2 March 2000

A Queensland project involving the world's first transgenic pineapples will be good for the Australian economy and good news for consumers, according to a University of Queensland researcher.

UQ botanist Dr Jose (Jimmy) Botella said the home- grown project could lower production costs, and lead to cheaper pineapples picked at the time of maximum goodness and flavour.

"We're using a naturally occurring pineapple gene to improve the product for consumers and farmers," Dr Botella said.

"Our research group is leading the world in cloning the gene which controls flowering in pineapples. The new gene will allow us to synchronise flowering and
provide a better product.

"It's very safe, and there are benefits for Australia in combating the flow of cheap pineapples into the country by making our pineapples cheaper, tastier and more competitive.

"With synchronised ripening, pineapples can be picked at the right time to contain maximum proteins, vitamins and sugars. The project is environmentally friendly aiming to produce less waste from harvesting over-ripe or under-ripe fruit. The work has been scrupulously examined and endorsed by the Federal Government Genetic Manipulation Advisory Committee as meeting all their safety protocols."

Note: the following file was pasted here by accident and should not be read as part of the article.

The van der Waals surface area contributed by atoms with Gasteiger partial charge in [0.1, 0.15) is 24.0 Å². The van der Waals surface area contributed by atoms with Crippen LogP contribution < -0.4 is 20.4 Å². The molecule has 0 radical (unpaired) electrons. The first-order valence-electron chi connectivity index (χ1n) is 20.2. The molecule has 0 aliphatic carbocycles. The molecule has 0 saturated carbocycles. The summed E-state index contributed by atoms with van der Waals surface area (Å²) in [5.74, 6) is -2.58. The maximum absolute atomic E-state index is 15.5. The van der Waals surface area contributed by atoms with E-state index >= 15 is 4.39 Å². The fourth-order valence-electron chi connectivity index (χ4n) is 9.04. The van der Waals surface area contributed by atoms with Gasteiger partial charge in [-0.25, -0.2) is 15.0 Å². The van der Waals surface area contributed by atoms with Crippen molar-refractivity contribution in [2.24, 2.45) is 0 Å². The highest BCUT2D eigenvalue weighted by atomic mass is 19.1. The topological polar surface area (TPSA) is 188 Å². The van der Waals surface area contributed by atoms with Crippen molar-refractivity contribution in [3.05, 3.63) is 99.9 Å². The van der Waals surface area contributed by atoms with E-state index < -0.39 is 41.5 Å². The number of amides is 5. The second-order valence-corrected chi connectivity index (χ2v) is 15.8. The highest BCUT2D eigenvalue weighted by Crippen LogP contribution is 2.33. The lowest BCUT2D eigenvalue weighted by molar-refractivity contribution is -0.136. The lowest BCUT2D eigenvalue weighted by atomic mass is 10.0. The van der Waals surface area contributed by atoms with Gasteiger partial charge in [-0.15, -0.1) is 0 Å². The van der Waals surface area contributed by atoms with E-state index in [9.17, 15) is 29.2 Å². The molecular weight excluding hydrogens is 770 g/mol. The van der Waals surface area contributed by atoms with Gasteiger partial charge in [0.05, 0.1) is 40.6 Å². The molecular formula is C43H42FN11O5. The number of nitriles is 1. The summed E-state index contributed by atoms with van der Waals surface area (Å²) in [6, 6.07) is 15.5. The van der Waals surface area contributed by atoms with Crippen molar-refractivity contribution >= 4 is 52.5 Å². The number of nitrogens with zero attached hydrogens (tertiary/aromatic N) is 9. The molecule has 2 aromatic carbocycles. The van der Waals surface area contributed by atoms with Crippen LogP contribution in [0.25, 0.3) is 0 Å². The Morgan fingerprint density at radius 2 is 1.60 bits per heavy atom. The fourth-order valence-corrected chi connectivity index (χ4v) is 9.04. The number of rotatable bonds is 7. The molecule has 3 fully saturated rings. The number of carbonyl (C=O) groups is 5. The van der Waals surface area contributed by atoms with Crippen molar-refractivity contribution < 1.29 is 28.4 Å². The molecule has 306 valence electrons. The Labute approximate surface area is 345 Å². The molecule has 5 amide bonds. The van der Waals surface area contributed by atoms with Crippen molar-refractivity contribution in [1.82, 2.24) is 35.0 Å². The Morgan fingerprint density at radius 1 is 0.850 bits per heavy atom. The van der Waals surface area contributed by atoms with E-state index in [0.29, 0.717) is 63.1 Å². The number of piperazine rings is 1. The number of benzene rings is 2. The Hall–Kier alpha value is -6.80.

The University's Plant Genetic Engineering Laboratory discovered and cloned the gene, which has been patented by UQ technology transfer company, UniQuest Limited.

Dr Botella said a small experimental crop had been planted in association with the Queensland Department of Primary Industries to prove that the technology worked. If successful, it would be followed by field trials in the next few years. There was no possibility of potential environmental hazards because there are no commercial pineapple plantations in the area. In addition, pineapples do not produce seeds and therefore can only spread with human intervention, he said.

Dr Botella said the project was a major step towards mechanised harvesting of pineapples, which until now had been harvested by hand because of difficulties in achieving uniform fruiting.

"Farmers normally spray pineapple plants with a liquid which releases ethylene, the ripening gas, beginning the flowering and fruiting process," he said. However, if there are cold nights, up to 20 percent of plants experience natural flowering before farmers have an opportunity to spray.

"The implication is that several passes are needed to harvest pineapples, adding considerably to industry and consumer costs and preventing mechanised harvesting. Synchronised flowering and harvesting would increase our competitiveness against pineapple producers in the Asia/Pacific region with lower labour costs."

For further information, contact Dr Botella, telephone 07 3365 1128, email: